The charge of the 4th Light Horse Brigade at Beersheba. Picture: AAP/Australian War Memorial

The Middle East Campaign

Most of the Australian Imperial Force (AIF) went to France in 1916 after the Gallipoli Campaign. But the mounted units remained in Egypt to continue the fight against the Ottoman Army. The Ottoman threat to the Suez Canal ended with the Allied victory at Romani in August 1916. Then the Australians and other units in the Egyptian Expeditionary Force (EEF) advanced into Ottoman territory. In 1917, the troops entered Palestine. In 1918, the EEF advanced into modern-day Jordan and Syria. The campaign ended on 31 October 1918, a few weeks after the capture of Damascus.

The Battle of Beersheba, decided by a daring Light Horse charge, has dominated accounts of the Third Battle of Gaza. In 1917, at Beersheba (Be’er Sheva in current day Israel) was a heavily fortified town 43km from the Turkish strong point of Gaza. It was on the right flank of an Ottoman defensive line that stretched back to the Mediterranean coast and became the scene of the historic charge by the 4th Australian Light Horse Brigade on 31 October 1917.

Allies launch attack at dawn on 31 October

The Allies launched their attack at dawn on 31 October, but by late afternoon British forces had made little headway toward the town — and its much-needed wells. General Harry Chauvel, commander of the Desert Mounted Corps, ordered the 4th Light Horse Brigade, under Brigadier William Grant, forward in an attempt to secure the position. Grant ordered the light horsemen of the 4th and 12th Regiments to charge the Turkish trenches. Using their long bayonets as ‘swords’, the momentum of the Light Horse charge carried them through the Turkish defences. The water supplies were saved. Over 1000 Turks were taken as prisoners of war. After more severe fighting, Turkish forces abandoned Gaza on 6 November 1917 and began their withdrawal.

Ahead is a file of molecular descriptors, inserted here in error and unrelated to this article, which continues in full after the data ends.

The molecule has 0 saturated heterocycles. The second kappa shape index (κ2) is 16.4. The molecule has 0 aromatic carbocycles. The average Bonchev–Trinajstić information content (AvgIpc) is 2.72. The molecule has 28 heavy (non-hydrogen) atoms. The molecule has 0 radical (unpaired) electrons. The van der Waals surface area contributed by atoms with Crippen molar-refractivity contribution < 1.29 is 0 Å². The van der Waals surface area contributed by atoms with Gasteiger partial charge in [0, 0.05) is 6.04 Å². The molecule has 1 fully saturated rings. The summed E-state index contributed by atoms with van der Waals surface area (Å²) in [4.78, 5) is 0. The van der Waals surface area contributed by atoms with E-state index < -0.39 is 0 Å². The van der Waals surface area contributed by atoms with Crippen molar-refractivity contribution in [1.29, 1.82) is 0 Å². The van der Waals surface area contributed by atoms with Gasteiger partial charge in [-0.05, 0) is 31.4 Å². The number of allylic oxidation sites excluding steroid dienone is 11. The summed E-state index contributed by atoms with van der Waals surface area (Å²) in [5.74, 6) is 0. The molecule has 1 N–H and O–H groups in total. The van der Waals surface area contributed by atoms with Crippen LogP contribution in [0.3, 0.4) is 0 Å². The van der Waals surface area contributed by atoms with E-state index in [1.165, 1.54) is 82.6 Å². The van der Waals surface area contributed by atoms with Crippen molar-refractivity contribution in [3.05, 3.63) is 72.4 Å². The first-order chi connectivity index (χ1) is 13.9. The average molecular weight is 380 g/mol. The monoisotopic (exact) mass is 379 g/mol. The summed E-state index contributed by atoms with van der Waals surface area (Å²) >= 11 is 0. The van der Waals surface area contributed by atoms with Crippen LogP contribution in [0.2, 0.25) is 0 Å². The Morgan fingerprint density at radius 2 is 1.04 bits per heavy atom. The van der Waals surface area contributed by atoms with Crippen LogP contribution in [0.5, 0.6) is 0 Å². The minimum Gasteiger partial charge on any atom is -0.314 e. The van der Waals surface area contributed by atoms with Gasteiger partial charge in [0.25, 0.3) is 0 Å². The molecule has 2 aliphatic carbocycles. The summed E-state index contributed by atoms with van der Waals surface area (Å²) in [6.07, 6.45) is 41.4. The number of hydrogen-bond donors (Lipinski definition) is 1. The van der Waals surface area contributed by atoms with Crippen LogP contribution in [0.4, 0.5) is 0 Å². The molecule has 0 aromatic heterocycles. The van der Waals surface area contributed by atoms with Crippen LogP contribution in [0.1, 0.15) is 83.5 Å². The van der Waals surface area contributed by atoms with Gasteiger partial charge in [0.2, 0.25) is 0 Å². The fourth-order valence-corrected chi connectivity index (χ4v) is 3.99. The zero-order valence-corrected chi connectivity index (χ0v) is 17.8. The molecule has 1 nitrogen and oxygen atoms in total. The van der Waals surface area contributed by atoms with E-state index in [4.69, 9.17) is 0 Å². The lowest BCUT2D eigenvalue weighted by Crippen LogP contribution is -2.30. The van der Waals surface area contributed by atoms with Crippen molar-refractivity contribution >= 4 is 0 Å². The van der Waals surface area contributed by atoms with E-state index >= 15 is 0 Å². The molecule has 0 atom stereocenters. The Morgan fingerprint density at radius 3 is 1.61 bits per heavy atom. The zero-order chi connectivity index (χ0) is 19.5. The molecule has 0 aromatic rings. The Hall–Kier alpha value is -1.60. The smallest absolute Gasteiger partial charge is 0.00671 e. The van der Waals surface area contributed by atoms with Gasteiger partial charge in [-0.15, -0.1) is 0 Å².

The unconventional approach was a success—the town and its wells were secured, providing the 60,000 allied troops with access to the region’s only dependable source of water. However, 31 men from the Light Horse lost their lives and an additional 36 were wounded. At least 70 horses also died during the charge.

The occupation of Beersheba was the beginning of the end for the Turkish defensive line. The allied forces were soon able to outflank the forces in Gaza, and the Turkish resistance in the long-contested city collapsed within the week.

References & more information:

  • Members of the Australian Light Horse unit commemorate 100-year anniversary of Battle of Beersheba – click here
  • Sinai and Palestine Campaign 28 January 1915 to 31 October 1918 – click here
  • The Battle of Beersheba – click here


The Importance of Egypt to the AIF

Egypt was very important for the AIF during WWI for two main reasons. Many training camps were set up in Egypt for rapidly recruited troops before they were moved into active duty at Gallipoli. It also became important for troops to be sent there after leaving Gallipoli either for medical treatment or for leave before going to the Western Front.

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